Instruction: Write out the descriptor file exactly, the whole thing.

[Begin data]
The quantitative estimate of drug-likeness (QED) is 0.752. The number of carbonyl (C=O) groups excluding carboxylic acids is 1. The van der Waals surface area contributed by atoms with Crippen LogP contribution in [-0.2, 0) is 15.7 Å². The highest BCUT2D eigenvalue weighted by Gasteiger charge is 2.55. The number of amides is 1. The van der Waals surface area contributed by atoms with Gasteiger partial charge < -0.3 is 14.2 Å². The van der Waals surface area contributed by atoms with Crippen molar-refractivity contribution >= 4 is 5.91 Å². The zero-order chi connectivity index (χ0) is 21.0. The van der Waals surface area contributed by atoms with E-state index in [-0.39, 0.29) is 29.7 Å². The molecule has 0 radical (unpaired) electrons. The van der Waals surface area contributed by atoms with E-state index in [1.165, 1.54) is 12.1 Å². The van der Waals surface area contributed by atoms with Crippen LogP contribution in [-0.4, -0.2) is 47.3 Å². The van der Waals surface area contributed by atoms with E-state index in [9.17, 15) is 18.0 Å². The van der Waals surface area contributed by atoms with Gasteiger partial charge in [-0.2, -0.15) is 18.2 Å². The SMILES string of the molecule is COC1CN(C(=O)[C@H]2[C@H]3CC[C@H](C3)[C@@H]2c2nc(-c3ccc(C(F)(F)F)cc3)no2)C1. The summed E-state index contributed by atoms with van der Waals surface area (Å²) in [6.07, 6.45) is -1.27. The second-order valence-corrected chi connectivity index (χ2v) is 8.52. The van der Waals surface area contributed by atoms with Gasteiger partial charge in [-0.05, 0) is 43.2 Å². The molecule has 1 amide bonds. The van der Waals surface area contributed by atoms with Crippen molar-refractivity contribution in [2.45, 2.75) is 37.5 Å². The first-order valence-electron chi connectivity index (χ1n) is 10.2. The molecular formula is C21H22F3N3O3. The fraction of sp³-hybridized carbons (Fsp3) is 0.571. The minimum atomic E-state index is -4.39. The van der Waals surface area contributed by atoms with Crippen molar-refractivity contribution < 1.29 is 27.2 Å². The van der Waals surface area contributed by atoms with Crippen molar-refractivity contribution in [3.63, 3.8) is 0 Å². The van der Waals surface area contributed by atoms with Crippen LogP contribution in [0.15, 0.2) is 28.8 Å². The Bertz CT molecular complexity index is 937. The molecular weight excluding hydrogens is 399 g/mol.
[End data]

The quantitative estimate of drug-likeness (QED) is 0.752. The number of carbonyl (C=O) groups excluding carboxylic acids is 1. The van der Waals surface area contributed by atoms with Crippen LogP contribution in [-0.2, 0) is 15.7 Å². The highest BCUT2D eigenvalue weighted by Gasteiger charge is 2.55. The number of amides is 1. The van der Waals surface area contributed by atoms with Gasteiger partial charge < -0.3 is 14.2 Å². The van der Waals surface area contributed by atoms with Crippen molar-refractivity contribution >= 4 is 5.91 Å². The zero-order chi connectivity index (χ0) is 21.0. The van der Waals surface area contributed by atoms with E-state index in [-0.39, 0.29) is 29.7 Å². The molecule has 0 radical (unpaired) electrons. The van der Waals surface area contributed by atoms with E-state index in [1.165, 1.54) is 12.1 Å². The van der Waals surface area contributed by atoms with Crippen LogP contribution in [-0.4, -0.2) is 47.3 Å². The van der Waals surface area contributed by atoms with E-state index in [9.17, 15) is 18.0 Å². The van der Waals surface area contributed by atoms with Gasteiger partial charge in [-0.2, -0.15) is 18.2 Å². The SMILES string of the molecule is COC1CN(C(=O)[C@H]2[C@H]3CC[C@H](C3)[C@@H]2c2nc(-c3ccc(C(F)(F)F)cc3)no2)C1. The summed E-state index contributed by atoms with van der Waals surface area (Å²) in [6.07, 6.45) is -1.27. The second-order valence-corrected chi connectivity index (χ2v) is 8.52. The van der Waals surface area contributed by atoms with Gasteiger partial charge in [-0.05, 0) is 43.2 Å². The molecule has 1 amide bonds. The van der Waals surface area contributed by atoms with Crippen molar-refractivity contribution in [2.45, 2.75) is 37.5 Å². The first-order valence-electron chi connectivity index (χ1n) is 10.2. The molecular formula is C21H22F3N3O3. The fraction of sp³-hybridized carbons (Fsp3) is 0.571. The minimum atomic E-state index is -4.39. The van der Waals surface area contributed by atoms with Crippen molar-refractivity contribution < 1.29 is 27.2 Å². The van der Waals surface area contributed by atoms with Crippen molar-refractivity contribution in [3.63, 3.8) is 0 Å². The van der Waals surface area contributed by atoms with Crippen LogP contribution in [0.15, 0.2) is 28.8 Å². The Bertz CT molecular complexity index is 937. The molecular weight excluding hydrogens is 399 g/mol.